Interest Provisions Are Enforceable

The California Supreme Court has definitively upheld contractual obligations for payment of interest charges on late payments. Southwest Concrete Products v. Gosh Construction Corp., 51 Cal.3d 701 (1990), involved a dispute between a contractor and its pipe supplier. The supplier sued the contractor when it failed to pay after alleging the pipe was of poor quality. The supplier’s invoices contained an interest provision on late payments at the rate of 1 ½% per month (18% per year). After the jury found in favor of the supplier, the trial court awarded the supplier prejudgment interest at the contract rate of 18% per year rather than the 10% legal rate for prejudgment interest.

The issue of whether the interest charges violated the usury law establishing maximum rates of interest reached the Supreme Court.  In upholding the interest charges, the Supreme Court ruled that the law of usury applies only to a “loan or forbearance.” The contractor did not claim that the contract involved a loan, but argued instead that the interest charge provision amounted to forbearance.

The Supreme Court disagreed. Forbearance is when the creditor agrees to refrain from enforcing the debt immediately and gives the debtor more time to pay. The supplier’s invoices required the contractor to pay the interest charges on any unpaid balance after the tenth day of the following month of the date of purchase. The supplier did not agree to forbear enforcement, and the fact that it filed suit was proof that it did not agree to refrain from enforcing the debt.  Therefore, the Supreme Court found the usury law did not apply to the interest charges and upheld the trial court’s award.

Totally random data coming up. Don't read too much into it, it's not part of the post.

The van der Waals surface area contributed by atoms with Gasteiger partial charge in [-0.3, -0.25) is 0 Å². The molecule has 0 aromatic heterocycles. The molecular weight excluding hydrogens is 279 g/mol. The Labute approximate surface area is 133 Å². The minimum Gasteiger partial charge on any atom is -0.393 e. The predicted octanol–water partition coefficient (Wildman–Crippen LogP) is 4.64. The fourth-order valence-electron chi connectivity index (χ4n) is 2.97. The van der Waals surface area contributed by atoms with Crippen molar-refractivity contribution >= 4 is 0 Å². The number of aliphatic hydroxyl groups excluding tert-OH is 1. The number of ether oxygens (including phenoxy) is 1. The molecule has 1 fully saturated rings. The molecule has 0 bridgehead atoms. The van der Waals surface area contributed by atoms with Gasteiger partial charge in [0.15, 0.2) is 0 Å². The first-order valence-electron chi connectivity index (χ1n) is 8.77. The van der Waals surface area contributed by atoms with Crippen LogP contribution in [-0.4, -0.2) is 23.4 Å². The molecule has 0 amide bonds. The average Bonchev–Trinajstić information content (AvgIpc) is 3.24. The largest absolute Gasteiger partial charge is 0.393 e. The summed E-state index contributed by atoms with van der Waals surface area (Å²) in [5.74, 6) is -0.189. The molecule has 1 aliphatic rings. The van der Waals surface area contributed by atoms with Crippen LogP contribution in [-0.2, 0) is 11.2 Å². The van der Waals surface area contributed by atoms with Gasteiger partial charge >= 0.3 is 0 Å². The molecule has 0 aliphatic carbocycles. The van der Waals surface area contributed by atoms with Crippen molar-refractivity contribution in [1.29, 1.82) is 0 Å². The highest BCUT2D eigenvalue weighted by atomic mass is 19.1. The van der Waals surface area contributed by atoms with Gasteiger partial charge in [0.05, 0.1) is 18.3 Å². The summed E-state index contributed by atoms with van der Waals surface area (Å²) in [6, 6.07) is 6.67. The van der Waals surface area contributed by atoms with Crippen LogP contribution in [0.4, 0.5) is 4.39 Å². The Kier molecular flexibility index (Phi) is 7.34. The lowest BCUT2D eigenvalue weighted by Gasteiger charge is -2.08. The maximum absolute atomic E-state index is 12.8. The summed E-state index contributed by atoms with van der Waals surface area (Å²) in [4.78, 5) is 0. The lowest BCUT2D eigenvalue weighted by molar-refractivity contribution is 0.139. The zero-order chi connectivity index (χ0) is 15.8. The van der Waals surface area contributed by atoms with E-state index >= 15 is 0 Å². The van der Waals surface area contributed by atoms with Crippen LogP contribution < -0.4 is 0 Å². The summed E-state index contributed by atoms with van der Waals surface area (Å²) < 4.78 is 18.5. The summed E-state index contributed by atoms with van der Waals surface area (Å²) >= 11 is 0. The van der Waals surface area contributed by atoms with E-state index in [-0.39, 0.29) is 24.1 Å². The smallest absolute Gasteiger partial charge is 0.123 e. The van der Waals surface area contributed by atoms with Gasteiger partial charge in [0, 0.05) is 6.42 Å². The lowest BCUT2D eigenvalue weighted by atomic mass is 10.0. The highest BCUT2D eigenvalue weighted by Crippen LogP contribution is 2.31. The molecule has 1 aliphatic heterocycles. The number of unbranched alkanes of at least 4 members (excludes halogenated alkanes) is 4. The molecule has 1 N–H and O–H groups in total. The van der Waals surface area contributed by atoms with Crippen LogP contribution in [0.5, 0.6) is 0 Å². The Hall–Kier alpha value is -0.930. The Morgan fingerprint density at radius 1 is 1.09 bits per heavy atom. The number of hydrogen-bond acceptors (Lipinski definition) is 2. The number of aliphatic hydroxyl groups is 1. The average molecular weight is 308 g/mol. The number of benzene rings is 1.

If you provide services or materials, then you should include an interest provision in your contracts or invoices.

Here are two examples:

  1. Late charges will be imposed on any balance remaining unpaid after 30 days computed at 1.5% per month (18% per year). Your unpaid balance is determined by taking the beginning balance of your account for each month, adding any new charges and subtracting any payments and credits made to your account. We will then multiply this amount by the applicable monthly periodic rate of 1.5% to compute the late charge for your account for that month.
  2. Net 30; Interest at 1.5% per month after 30 days.